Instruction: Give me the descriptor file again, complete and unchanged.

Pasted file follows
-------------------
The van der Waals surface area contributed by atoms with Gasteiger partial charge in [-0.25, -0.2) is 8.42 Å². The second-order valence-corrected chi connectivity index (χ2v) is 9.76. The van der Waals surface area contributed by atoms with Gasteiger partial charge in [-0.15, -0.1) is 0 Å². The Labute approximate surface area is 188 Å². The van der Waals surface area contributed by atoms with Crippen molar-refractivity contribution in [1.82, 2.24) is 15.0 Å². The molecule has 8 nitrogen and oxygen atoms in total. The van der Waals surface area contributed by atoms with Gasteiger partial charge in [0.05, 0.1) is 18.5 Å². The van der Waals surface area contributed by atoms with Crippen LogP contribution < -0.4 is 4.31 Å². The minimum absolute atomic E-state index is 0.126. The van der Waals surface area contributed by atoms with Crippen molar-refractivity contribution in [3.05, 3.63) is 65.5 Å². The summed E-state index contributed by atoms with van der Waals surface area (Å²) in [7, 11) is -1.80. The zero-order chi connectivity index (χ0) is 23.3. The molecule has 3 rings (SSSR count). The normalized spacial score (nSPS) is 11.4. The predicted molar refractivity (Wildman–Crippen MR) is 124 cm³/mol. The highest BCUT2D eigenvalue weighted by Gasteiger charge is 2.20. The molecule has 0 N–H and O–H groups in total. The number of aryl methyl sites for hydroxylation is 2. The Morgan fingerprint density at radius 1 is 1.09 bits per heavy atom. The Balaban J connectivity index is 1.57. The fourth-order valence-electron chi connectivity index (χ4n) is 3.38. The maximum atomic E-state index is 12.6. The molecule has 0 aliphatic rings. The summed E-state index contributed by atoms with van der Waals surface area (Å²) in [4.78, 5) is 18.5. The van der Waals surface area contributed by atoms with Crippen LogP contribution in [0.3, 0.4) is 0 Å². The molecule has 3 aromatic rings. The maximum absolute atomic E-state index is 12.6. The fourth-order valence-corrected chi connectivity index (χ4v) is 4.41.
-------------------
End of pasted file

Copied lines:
The van der Waals surface area contributed by atoms with Gasteiger partial charge in [-0.25, -0.2) is 8.42 Å². The second-order valence-corrected chi connectivity index (χ2v) is 9.76. The van der Waals surface area contributed by atoms with Gasteiger partial charge in [-0.15, -0.1) is 0 Å². The Labute approximate surface area is 188 Å². The van der Waals surface area contributed by atoms with Crippen molar-refractivity contribution in [1.82, 2.24) is 15.0 Å². The molecule has 8 nitrogen and oxygen atoms in total. The van der Waals surface area contributed by atoms with Gasteiger partial charge in [0.05, 0.1) is 18.5 Å². The van der Waals surface area contributed by atoms with Crippen LogP contribution < -0.4 is 4.31 Å². The minimum absolute atomic E-state index is 0.126. The van der Waals surface area contributed by atoms with Crippen molar-refractivity contribution in [3.05, 3.63) is 65.5 Å². The summed E-state index contributed by atoms with van der Waals surface area (Å²) in [7, 11) is -1.80. The zero-order chi connectivity index (χ0) is 23.3. The molecule has 3 rings (SSSR count). The normalized spacial score (nSPS) is 11.4. The predicted molar refractivity (Wildman–Crippen MR) is 124 cm³/mol. The highest BCUT2D eigenvalue weighted by Gasteiger charge is 2.20. The molecule has 0 N–H and O–H groups in total. The number of aryl methyl sites for hydroxylation is 2. The Morgan fingerprint density at radius 1 is 1.09 bits per heavy atom. The Balaban J connectivity index is 1.57. The fourth-order valence-electron chi connectivity index (χ4n) is 3.38. The maximum atomic E-state index is 12.6. The molecule has 0 aliphatic rings. The summed E-state index contributed by atoms with van der Waals surface area (Å²) in [4.78, 5) is 18.5. The van der Waals surface area contributed by atoms with Crippen LogP contribution in [0.3, 0.4) is 0 Å². The molecule has 3 aromatic rings. The maximum absolute atomic E-state index is 12.6. The fourth-order valence-corrected chi connectivity index (χ4v) is 4.41.